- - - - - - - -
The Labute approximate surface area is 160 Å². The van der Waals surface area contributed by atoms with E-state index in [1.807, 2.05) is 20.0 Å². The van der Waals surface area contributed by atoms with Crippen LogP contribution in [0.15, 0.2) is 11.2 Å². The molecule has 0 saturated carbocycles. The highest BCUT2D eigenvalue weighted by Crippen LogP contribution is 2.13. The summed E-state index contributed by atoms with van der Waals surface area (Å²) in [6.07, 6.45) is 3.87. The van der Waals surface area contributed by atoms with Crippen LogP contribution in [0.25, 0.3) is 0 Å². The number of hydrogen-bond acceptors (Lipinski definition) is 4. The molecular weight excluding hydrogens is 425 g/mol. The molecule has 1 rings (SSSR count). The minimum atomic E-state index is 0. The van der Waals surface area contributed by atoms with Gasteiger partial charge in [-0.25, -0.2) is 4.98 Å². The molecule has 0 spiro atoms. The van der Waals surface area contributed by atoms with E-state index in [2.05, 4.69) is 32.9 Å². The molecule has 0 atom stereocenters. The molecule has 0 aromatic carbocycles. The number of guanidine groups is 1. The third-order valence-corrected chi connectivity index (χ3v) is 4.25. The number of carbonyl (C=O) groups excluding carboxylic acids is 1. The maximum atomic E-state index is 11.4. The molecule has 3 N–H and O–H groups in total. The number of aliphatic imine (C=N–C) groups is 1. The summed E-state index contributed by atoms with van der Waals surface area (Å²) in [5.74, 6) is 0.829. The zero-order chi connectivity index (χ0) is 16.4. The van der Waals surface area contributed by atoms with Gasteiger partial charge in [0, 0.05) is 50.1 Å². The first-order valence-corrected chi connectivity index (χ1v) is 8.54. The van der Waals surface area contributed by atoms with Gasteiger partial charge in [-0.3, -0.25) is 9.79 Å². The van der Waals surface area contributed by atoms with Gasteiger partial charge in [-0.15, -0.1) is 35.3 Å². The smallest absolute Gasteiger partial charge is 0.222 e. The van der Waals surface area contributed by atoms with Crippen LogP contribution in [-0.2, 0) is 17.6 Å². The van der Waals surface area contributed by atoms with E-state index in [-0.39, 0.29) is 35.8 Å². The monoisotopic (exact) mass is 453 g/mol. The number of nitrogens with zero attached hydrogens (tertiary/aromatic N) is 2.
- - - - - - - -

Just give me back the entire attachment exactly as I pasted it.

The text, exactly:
The Labute approximate surface area is 160 Å². The van der Waals surface area contributed by atoms with E-state index in [1.807, 2.05) is 20.0 Å². The van der Waals surface area contributed by atoms with Crippen LogP contribution in [0.15, 0.2) is 11.2 Å². The molecule has 0 saturated carbocycles. The highest BCUT2D eigenvalue weighted by Crippen LogP contribution is 2.13. The summed E-state index contributed by atoms with van der Waals surface area (Å²) in [6.07, 6.45) is 3.87. The van der Waals surface area contributed by atoms with Crippen LogP contribution in [0.25, 0.3) is 0 Å². The number of hydrogen-bond acceptors (Lipinski definition) is 4. The molecular weight excluding hydrogens is 425 g/mol. The molecule has 1 rings (SSSR count). The minimum atomic E-state index is 0. The van der Waals surface area contributed by atoms with Gasteiger partial charge in [-0.25, -0.2) is 4.98 Å². The molecule has 0 spiro atoms. The van der Waals surface area contributed by atoms with E-state index in [2.05, 4.69) is 32.9 Å². The molecule has 0 atom stereocenters. The molecule has 0 aromatic carbocycles. The number of guanidine groups is 1. The third-order valence-corrected chi connectivity index (χ3v) is 4.25. The number of carbonyl (C=O) groups excluding carboxylic acids is 1. The maximum atomic E-state index is 11.4. The molecule has 3 N–H and O–H groups in total. The number of aliphatic imine (C=N–C) groups is 1. The summed E-state index contributed by atoms with van der Waals surface area (Å²) in [5.74, 6) is 0.829. The zero-order chi connectivity index (χ0) is 16.4. The van der Waals surface area contributed by atoms with Gasteiger partial charge in [0, 0.05) is 50.1 Å². The first-order valence-corrected chi connectivity index (χ1v) is 8.54. The van der Waals surface area contributed by atoms with Gasteiger partial charge in [-0.3, -0.25) is 9.79 Å². The van der Waals surface area contributed by atoms with Gasteiger partial charge in [-0.15, -0.1) is 35.3 Å². The smallest absolute Gasteiger partial charge is 0.222 e. The van der Waals surface area contributed by atoms with Crippen LogP contribution in [-0.2, 0) is 17.6 Å². The van der Waals surface area contributed by atoms with E-state index in [-0.39, 0.29) is 35.8 Å². The monoisotopic (exact) mass is 453 g/mol. The number of nitrogens with zero attached hydrogens (tertiary/aromatic N) is 2.